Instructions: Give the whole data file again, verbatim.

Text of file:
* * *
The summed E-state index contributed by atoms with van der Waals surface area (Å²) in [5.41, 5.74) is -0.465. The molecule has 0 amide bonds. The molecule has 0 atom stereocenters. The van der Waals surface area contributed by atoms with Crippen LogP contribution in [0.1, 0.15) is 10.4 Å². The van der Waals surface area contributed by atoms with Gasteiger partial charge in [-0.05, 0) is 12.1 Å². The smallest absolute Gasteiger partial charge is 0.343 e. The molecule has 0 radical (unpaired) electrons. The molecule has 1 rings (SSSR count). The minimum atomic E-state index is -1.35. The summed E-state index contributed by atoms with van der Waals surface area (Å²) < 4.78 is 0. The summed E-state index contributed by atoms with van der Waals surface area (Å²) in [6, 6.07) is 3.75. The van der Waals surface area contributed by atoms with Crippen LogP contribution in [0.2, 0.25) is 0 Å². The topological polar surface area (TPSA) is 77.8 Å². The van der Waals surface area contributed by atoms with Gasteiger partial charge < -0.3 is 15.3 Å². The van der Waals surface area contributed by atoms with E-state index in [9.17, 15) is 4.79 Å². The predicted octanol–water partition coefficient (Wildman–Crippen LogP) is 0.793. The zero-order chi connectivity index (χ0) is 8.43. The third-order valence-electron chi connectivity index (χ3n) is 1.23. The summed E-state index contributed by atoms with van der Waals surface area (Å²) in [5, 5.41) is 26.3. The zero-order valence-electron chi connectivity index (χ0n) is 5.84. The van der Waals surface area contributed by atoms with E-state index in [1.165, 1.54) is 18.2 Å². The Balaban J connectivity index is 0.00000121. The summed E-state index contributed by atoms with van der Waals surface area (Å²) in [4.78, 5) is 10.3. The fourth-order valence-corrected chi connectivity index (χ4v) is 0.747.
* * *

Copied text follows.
The summed E-state index contributed by atoms with van der Waals surface area (Å²) in [5.41, 5.74) is -0.465. The molecule has 0 amide bonds. The molecule has 0 atom stereocenters. The van der Waals surface area contributed by atoms with Crippen LogP contribution in [0.1, 0.15) is 10.4 Å². The van der Waals surface area contributed by atoms with Gasteiger partial charge in [-0.05, 0) is 12.1 Å². The smallest absolute Gasteiger partial charge is 0.343 e. The molecule has 0 radical (unpaired) electrons. The molecule has 1 rings (SSSR count). The minimum atomic E-state index is -1.35. The summed E-state index contributed by atoms with van der Waals surface area (Å²) < 4.78 is 0. The summed E-state index contributed by atoms with van der Waals surface area (Å²) in [6, 6.07) is 3.75. The van der Waals surface area contributed by atoms with Crippen LogP contribution in [0.2, 0.25) is 0 Å². The topological polar surface area (TPSA) is 77.8 Å². The van der Waals surface area contributed by atoms with Gasteiger partial charge < -0.3 is 15.3 Å². The van der Waals surface area contributed by atoms with E-state index in [9.17, 15) is 4.79 Å². The predicted octanol–water partition coefficient (Wildman–Crippen LogP) is 0.793. The zero-order chi connectivity index (χ0) is 8.43. The third-order valence-electron chi connectivity index (χ3n) is 1.23. The summed E-state index contributed by atoms with van der Waals surface area (Å²) in [5, 5.41) is 26.3. The zero-order valence-electron chi connectivity index (χ0n) is 5.84. The van der Waals surface area contributed by atoms with E-state index in [1.165, 1.54) is 18.2 Å². The Balaban J connectivity index is 0.00000121. The summed E-state index contributed by atoms with van der Waals surface area (Å²) in [4.78, 5) is 10.3. The fourth-order valence-corrected chi connectivity index (χ4v) is 0.747.